My wife frequently wears a pendant that I made for her. It is a silver heart with dichroic glass fused in the center. I had no silversmith training and shaped the heart from silver clay, which is like modeling clay.
Silver clay is made of fine silver particles suspended in a binder that burns away during firing. After the binder disappears, the silver particles fuse together to form solid silver. The silver can be fired in any kiln that will reach 1650 degrees F. (However, a small digital kiln is most suitable.)
Sallie Bly, a certified Silver Art Clay teacher and distributor, kindly agreed to answer the 20 most frequently asked questions on silver clay.
THE TOP 20 QUESTIONS ON SILVER CLAY
Sallie Bly Grand Prairie, Texas 972-264-6573 / www.salliebly.com
1) What is the difference between PMC and Art Clay Silver?
Both companies manufacture metal clay. They are like Pepsi and Coke--similar but slightly different. Both companies have clay, syringes, paste and paper; both have high-fire and low-fire products. However, they each have unique products that the other does not have. If you learn to use one company’s clay, you will be able to work with other company’s clay. However, when you fire, refer to the Art Clay Silver firing guide for Art Clay Silver and the PMC firing guide for PMC.
2) Can I fire the metal clays without a kiln?
Yes. You can use a butane torch or PMC's hot pot. In my classes I teach how to use the torch. However, I do not recommend it. I have had too many students who rely on the torch and have had irreparable failures. If you under-fire, the piece will not be strong and will eventually break. If you get the torch too close, you will melt the silver and lose detail. Recently a student who uses the torch brought me a piece that had broken into several pieces when torched. I knew by the look of the interior that the piece had not been dried thoroughly before firing. Had this piece been fired in a Paragon SC-2 kiln at Ramp 3, it would not have broken.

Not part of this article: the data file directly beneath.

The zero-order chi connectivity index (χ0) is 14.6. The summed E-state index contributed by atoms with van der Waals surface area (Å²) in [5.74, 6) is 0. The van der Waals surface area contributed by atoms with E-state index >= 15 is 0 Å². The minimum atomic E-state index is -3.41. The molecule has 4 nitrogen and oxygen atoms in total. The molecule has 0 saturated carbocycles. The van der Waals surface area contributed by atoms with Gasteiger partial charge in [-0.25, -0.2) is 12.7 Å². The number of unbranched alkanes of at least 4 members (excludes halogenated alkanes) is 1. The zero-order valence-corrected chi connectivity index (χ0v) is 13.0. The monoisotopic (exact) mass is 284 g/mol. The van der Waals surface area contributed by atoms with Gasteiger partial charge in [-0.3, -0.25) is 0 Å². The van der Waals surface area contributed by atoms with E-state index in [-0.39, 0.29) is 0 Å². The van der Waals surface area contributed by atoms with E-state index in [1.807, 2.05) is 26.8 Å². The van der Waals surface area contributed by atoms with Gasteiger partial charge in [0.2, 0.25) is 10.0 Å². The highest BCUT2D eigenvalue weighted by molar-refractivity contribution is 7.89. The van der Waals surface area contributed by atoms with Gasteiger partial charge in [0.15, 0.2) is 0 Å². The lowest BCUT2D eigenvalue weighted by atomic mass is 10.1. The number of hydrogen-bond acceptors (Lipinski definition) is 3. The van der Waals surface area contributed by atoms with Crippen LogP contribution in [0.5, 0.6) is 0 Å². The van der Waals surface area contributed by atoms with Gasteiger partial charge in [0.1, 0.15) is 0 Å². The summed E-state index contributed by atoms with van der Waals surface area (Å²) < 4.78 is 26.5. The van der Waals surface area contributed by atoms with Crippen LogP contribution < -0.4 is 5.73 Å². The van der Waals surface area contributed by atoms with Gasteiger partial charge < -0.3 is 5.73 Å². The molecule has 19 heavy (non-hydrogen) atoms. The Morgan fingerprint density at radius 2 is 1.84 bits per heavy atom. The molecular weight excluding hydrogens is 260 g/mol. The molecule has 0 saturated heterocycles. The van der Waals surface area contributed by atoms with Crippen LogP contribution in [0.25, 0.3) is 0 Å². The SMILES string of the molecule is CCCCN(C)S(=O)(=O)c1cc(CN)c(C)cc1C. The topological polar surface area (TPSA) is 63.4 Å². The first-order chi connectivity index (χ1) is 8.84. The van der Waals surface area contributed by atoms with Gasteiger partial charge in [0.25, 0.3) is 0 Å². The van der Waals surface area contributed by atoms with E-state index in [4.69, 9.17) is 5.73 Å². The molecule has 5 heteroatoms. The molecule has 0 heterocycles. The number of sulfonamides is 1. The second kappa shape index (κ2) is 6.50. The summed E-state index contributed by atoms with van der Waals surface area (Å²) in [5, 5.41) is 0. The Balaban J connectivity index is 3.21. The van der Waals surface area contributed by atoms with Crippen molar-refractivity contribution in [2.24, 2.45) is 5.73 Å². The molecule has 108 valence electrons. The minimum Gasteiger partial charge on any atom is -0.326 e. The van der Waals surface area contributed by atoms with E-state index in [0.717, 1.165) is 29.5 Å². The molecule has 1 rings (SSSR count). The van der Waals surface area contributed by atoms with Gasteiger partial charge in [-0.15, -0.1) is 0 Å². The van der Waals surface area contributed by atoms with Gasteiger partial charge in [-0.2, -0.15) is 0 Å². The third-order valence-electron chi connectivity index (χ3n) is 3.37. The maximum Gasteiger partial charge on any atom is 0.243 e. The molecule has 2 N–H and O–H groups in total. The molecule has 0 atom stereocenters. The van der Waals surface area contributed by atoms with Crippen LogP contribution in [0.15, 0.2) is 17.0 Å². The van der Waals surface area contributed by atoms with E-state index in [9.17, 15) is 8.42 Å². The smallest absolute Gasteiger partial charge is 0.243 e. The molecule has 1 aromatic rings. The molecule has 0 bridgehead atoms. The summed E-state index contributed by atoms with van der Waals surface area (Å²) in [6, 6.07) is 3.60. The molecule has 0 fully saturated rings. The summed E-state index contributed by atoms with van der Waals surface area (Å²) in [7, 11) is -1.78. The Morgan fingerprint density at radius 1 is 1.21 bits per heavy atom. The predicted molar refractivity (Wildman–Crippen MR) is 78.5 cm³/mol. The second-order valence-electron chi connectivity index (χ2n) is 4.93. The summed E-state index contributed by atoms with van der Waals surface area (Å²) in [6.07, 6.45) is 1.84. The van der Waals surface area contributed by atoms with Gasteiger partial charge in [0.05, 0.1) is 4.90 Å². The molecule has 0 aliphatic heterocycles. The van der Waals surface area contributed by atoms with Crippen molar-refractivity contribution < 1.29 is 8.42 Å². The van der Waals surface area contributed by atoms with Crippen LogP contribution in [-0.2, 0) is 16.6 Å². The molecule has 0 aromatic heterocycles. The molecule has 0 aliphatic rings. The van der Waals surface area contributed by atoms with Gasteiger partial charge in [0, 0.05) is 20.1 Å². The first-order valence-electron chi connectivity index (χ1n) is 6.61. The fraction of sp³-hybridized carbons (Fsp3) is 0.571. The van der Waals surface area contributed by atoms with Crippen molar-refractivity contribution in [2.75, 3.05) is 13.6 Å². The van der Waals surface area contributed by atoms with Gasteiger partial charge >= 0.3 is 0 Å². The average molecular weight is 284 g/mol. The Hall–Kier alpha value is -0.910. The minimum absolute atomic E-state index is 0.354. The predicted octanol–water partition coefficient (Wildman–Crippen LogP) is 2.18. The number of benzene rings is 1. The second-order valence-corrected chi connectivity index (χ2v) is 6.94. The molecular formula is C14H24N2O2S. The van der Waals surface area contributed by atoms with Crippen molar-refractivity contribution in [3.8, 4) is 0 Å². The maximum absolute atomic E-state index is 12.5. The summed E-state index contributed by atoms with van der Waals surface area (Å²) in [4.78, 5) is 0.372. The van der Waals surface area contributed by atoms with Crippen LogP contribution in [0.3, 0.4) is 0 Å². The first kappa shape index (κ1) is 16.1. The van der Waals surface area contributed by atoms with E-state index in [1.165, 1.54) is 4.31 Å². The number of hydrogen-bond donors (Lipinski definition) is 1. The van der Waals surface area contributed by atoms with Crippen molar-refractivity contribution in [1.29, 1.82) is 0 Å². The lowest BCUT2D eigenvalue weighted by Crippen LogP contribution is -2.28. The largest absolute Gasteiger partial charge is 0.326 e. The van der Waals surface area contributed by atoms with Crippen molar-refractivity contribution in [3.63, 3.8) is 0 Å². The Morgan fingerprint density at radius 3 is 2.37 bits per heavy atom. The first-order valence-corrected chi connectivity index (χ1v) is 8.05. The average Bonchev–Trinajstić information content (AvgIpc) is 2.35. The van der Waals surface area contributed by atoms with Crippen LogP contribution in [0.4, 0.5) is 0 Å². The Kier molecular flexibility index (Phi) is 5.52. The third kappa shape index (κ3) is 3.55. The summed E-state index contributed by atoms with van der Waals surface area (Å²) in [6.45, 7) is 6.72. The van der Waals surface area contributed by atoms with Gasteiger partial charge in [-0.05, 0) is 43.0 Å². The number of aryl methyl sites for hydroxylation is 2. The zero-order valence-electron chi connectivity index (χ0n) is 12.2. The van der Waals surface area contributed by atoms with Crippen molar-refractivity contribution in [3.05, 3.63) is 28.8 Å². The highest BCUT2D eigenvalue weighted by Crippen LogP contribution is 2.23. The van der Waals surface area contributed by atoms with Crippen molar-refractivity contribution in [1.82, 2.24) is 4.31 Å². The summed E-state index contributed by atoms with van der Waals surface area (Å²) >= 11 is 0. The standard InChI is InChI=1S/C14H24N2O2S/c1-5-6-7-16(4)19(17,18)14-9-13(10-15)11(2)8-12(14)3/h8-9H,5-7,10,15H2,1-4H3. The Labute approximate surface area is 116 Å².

I believe that most bead stores and ceramic shops would agree to be a firing station if they understood what was in it for them. Firing stations charge between $5.00 per kiln load up to $10.00 per piece to be fired, and most people want to wait for their pieces to be fired. That means between 20 minutes and an hour of shopping. Most of my students say that they would prefer having someone fire their pieces in a kiln as opposed to learning how to use a torch. Locally we have an excellent firing station in a bead store.
3) How many coats does it take to coat a leaf, and why does the leaf curl when I am painting it?
This is one of the hardest questions to answer without being in a classroom. It depends on the size of the leaf, the structure of the leaf's vein, the end use of the fired leaf, and how thick your paste is.